In an interview, Rosenberg denied interfering with the editorial process and said that neither he nor his successor as publisher’s representative attended editorial meetings. But he also said that “there is no firewall any longer” between the funders and journalists at any publication.
“We have the ability to intervene if we need to,” he said. “I don’t tell them what to write or what not to write.”
Rosenberg, now COO, “oversees all business aspects” of the Exponent, according to his bio on the Federation’s website. He was still publisher’s representative when the business manager, Cheryl Lutts, stole $1.19 million from the paper between 2016 and 2019, according to a federal indictment, in part by charging personal expenses on corporate American Express Cards. She pleaded not guilty in May.
A lawyer representing Lutts did not respond to a request for comment.
Lutts was indicted in April for the theft and for later embezzling $255,000 from the Philadelphia POPS orchestra, where she went to work in 2019, after her position at the Exponent was eliminated.
There is no indication that Rosenberg was involved in the embezzlement.
“She was overseen by a number of people, not just me,” Rosenberg said in the interview. “This was missed by a number of people including tax preparers, auditors, financial committees — this went way above my head.”
The embezzlement began, according to the indictment, in 2016. That was shortly after the Exponent laid off its entire editorial staff to save money in 2015, as it was hemorrhaging about $300,000 a year. The Federation hired Mid-Atlantic Media to run the editorial operations; Craig Burke, the head of Mid-Atlantic Media, declined to comment.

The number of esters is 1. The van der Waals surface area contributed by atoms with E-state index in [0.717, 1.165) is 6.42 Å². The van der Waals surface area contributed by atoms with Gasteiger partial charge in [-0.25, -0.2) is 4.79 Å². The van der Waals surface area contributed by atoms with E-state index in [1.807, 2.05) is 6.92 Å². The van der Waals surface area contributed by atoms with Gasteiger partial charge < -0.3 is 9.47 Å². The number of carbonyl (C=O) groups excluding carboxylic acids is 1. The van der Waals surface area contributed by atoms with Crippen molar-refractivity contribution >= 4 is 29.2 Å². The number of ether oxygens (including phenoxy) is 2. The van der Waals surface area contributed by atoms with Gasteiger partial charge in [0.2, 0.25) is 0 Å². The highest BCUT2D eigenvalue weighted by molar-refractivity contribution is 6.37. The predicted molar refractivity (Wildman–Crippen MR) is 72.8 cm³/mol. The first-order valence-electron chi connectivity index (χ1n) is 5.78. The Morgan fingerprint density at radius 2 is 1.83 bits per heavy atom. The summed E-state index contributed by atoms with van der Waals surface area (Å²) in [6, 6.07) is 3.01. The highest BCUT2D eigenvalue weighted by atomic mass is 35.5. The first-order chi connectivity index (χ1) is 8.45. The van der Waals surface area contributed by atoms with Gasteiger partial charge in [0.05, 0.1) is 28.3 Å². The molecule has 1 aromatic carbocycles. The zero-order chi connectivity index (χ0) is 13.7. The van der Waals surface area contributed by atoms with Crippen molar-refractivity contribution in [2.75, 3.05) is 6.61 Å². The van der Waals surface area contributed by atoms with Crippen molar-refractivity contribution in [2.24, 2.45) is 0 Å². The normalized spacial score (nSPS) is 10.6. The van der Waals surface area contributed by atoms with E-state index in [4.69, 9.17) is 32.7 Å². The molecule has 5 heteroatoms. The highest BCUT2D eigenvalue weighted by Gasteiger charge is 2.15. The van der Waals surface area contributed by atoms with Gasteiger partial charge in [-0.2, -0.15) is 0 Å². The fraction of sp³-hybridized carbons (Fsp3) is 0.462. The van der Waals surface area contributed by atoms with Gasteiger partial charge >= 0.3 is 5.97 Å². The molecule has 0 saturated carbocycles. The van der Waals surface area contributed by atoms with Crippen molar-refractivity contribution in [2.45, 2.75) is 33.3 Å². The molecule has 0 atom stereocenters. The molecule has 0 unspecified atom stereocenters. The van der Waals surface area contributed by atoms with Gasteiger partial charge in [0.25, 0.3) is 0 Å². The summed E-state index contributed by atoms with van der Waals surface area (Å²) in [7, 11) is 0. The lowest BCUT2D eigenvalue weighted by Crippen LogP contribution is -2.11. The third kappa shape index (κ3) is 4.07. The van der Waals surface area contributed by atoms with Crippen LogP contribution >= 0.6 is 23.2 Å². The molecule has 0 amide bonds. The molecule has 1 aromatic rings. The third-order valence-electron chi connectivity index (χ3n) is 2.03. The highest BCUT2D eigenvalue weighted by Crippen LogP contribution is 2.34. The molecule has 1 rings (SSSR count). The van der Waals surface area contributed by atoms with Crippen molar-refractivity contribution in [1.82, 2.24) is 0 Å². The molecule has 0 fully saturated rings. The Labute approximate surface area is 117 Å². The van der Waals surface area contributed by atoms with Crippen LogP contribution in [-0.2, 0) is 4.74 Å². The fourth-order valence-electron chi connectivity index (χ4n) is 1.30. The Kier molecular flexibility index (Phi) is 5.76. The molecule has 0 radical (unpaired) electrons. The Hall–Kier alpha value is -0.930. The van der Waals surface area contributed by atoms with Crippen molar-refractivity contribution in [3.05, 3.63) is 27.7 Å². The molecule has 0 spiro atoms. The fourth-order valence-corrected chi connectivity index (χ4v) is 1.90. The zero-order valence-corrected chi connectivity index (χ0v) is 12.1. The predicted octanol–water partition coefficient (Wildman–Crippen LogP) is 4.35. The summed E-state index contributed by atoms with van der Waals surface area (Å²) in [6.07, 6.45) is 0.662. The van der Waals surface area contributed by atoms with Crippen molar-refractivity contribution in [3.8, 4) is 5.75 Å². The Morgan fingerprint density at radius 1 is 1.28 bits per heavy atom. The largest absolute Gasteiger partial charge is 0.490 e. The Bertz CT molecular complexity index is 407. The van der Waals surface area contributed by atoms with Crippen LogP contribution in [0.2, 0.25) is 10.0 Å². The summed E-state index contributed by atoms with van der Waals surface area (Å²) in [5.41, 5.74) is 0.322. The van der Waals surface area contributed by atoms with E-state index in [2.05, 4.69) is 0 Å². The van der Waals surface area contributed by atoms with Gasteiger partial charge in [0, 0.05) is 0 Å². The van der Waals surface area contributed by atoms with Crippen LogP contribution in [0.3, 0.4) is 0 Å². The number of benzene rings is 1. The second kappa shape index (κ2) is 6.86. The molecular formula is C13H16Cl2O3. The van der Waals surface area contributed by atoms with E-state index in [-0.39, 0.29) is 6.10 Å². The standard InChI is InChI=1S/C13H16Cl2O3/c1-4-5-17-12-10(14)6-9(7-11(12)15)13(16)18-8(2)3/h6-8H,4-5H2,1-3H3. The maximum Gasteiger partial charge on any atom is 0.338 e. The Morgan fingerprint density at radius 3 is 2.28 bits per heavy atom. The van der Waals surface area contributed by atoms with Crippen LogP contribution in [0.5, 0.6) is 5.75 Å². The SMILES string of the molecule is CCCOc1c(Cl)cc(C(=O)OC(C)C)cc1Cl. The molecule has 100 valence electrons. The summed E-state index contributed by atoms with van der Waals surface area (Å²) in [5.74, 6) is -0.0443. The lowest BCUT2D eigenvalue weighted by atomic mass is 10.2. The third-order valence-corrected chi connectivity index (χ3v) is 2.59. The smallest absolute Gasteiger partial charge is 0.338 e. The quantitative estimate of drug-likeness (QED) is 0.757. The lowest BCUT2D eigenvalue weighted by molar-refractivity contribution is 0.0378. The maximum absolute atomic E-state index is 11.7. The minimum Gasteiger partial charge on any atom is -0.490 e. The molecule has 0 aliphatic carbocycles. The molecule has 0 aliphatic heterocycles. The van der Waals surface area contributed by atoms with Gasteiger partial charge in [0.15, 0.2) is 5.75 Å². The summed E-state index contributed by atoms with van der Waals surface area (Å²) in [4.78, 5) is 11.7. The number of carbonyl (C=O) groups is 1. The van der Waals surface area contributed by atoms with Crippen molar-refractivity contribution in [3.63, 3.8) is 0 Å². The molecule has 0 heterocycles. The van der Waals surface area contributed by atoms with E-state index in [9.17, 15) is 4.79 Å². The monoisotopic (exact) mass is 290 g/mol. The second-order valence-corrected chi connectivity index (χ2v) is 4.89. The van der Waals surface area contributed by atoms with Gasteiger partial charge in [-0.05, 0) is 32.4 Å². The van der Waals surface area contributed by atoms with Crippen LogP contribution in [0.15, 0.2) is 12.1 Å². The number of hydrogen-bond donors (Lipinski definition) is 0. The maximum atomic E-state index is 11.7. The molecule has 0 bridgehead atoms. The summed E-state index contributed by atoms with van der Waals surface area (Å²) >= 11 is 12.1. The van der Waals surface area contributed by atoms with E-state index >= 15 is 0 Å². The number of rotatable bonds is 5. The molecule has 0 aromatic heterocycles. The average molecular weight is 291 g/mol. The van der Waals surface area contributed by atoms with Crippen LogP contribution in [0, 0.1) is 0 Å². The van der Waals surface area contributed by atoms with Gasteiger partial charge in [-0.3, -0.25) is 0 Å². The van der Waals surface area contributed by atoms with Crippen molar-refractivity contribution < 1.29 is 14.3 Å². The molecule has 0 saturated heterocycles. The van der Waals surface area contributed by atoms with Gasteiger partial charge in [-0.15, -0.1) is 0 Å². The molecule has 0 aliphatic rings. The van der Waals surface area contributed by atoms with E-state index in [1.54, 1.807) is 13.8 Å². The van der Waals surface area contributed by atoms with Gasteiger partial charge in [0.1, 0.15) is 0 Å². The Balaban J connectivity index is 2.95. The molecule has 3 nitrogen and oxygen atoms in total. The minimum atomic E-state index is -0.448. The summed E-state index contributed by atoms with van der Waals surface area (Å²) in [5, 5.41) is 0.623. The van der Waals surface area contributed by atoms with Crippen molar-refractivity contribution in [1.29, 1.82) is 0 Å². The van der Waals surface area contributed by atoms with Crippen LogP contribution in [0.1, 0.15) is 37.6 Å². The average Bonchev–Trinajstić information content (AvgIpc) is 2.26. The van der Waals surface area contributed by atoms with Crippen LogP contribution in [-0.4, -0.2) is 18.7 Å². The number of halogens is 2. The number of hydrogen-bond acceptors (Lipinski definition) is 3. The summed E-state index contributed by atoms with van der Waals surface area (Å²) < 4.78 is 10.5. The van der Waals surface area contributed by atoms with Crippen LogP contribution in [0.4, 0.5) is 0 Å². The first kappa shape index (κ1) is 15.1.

Eileen Pursley, who became the Exponent’s general manager in 2019, said in an interview that she noticed problems with Lutts’ work right away. She said she received notice of an outstanding American Express bill in the tens of thousands of dollars, that Lutts submitted PDFs of expenses rather than Excel spreadsheets, and that office expenses were five figures, which seemed high.
After Lutts left, another employee, Sharon Schmuckler, discovered an unopened American Express bill at Lutts’ desk, setting off a monthslong process of detective work before Federation leaders alerted law enforcement.
Pursley said she felt “frustrated” and anxious about the length of that process and the private nature of the internal investigation: “It just seemed like, when are they going to address publicly what happened?”
A spokesperson for the POPS said the orchestra fired Lutts after finding questionable transactions through a routine finance reconciliation, and were contacted by the authorities shortly thereafter.
Balaban seemed unfazed by the laundry list of challenges he faces.
“Far too often, people cling on to the ghosts of the past,” he said, “and we need to be an organization that respects that past, but that’s really forward focused.”